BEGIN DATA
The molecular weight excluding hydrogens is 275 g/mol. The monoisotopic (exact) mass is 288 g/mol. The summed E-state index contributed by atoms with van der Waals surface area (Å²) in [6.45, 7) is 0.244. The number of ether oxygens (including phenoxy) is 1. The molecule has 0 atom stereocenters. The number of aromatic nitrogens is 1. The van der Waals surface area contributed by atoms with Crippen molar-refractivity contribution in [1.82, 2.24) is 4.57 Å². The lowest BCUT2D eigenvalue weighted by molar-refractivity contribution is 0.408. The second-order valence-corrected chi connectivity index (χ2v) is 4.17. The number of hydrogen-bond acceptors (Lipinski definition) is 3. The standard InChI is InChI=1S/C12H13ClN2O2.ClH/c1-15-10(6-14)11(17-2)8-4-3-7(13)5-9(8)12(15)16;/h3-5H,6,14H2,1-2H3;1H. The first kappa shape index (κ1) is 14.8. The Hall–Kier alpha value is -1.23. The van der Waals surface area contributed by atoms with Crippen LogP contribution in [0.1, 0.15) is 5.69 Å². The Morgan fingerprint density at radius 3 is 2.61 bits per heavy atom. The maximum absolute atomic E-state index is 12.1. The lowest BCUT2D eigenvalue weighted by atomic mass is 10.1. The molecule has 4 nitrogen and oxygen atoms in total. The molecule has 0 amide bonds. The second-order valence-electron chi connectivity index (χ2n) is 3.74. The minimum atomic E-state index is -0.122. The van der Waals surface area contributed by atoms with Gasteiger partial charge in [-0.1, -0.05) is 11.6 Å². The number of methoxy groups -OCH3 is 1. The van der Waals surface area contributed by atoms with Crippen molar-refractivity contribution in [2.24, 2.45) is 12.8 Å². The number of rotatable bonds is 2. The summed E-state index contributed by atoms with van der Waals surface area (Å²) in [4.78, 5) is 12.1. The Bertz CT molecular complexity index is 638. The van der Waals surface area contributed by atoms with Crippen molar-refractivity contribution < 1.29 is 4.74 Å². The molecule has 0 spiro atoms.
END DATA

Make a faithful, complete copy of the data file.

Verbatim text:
The molecular weight excluding hydrogens is 275 g/mol. The monoisotopic (exact) mass is 288 g/mol. The summed E-state index contributed by atoms with van der Waals surface area (Å²) in [6.45, 7) is 0.244. The number of ether oxygens (including phenoxy) is 1. The molecule has 0 atom stereocenters. The number of aromatic nitrogens is 1. The van der Waals surface area contributed by atoms with Crippen molar-refractivity contribution in [1.82, 2.24) is 4.57 Å². The lowest BCUT2D eigenvalue weighted by molar-refractivity contribution is 0.408. The second-order valence-corrected chi connectivity index (χ2v) is 4.17. The number of hydrogen-bond acceptors (Lipinski definition) is 3. The standard InChI is InChI=1S/C12H13ClN2O2.ClH/c1-15-10(6-14)11(17-2)8-4-3-7(13)5-9(8)12(15)16;/h3-5H,6,14H2,1-2H3;1H. The first kappa shape index (κ1) is 14.8. The Hall–Kier alpha value is -1.23. The van der Waals surface area contributed by atoms with Crippen LogP contribution in [0.1, 0.15) is 5.69 Å². The Morgan fingerprint density at radius 3 is 2.61 bits per heavy atom. The maximum absolute atomic E-state index is 12.1. The lowest BCUT2D eigenvalue weighted by atomic mass is 10.1. The molecule has 4 nitrogen and oxygen atoms in total. The molecule has 0 amide bonds. The second-order valence-electron chi connectivity index (χ2n) is 3.74. The minimum atomic E-state index is -0.122. The van der Waals surface area contributed by atoms with Gasteiger partial charge in [-0.1, -0.05) is 11.6 Å². The number of methoxy groups -OCH3 is 1. The van der Waals surface area contributed by atoms with Crippen molar-refractivity contribution in [2.24, 2.45) is 12.8 Å². The number of rotatable bonds is 2. The summed E-state index contributed by atoms with van der Waals surface area (Å²) in [4.78, 5) is 12.1. The Bertz CT molecular complexity index is 638. The van der Waals surface area contributed by atoms with Crippen molar-refractivity contribution < 1.29 is 4.74 Å². The molecule has 0 spiro atoms.